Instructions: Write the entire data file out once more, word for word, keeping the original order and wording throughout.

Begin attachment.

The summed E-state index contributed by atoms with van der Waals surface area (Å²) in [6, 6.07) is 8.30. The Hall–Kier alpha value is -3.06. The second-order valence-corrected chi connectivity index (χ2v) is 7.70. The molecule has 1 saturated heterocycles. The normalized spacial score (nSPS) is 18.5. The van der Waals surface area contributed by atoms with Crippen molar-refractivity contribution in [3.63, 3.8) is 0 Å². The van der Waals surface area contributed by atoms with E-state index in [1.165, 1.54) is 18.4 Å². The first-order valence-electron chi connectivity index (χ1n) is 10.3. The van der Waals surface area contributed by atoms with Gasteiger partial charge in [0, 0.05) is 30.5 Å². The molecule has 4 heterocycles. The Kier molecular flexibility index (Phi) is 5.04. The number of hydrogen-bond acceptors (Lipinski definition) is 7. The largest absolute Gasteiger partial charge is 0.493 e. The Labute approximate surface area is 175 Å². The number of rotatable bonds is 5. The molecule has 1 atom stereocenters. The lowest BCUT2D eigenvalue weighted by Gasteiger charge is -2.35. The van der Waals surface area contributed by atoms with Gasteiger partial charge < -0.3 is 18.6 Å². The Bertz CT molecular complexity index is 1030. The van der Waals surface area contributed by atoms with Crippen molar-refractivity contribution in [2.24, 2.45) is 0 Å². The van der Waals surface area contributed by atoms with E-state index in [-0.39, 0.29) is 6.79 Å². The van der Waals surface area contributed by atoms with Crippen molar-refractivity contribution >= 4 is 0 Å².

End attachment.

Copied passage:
The summed E-state index contributed by atoms with van der Waals surface area (Å²) in [6, 6.07) is 8.30. The Hall–Kier alpha value is -3.06. The second-order valence-corrected chi connectivity index (χ2v) is 7.70. The molecule has 1 saturated heterocycles. The normalized spacial score (nSPS) is 18.5. The van der Waals surface area contributed by atoms with Crippen molar-refractivity contribution in [3.63, 3.8) is 0 Å². The van der Waals surface area contributed by atoms with E-state index in [1.165, 1.54) is 18.4 Å². The first-order valence-electron chi connectivity index (χ1n) is 10.3. The van der Waals surface area contributed by atoms with Gasteiger partial charge in [0, 0.05) is 30.5 Å². The molecule has 4 heterocycles. The Kier molecular flexibility index (Phi) is 5.04. The number of hydrogen-bond acceptors (Lipinski definition) is 7. The largest absolute Gasteiger partial charge is 0.493 e. The Labute approximate surface area is 175 Å². The number of rotatable bonds is 5. The molecule has 1 atom stereocenters. The lowest BCUT2D eigenvalue weighted by Gasteiger charge is -2.35. The van der Waals surface area contributed by atoms with Gasteiger partial charge < -0.3 is 18.6 Å². The Bertz CT molecular complexity index is 1030. The van der Waals surface area contributed by atoms with Crippen molar-refractivity contribution in [2.24, 2.45) is 0 Å². The van der Waals surface area contributed by atoms with E-state index in [-0.39, 0.29) is 6.79 Å². The van der Waals surface area contributed by atoms with Crippen molar-refractivity contribution >= 4 is 0 Å².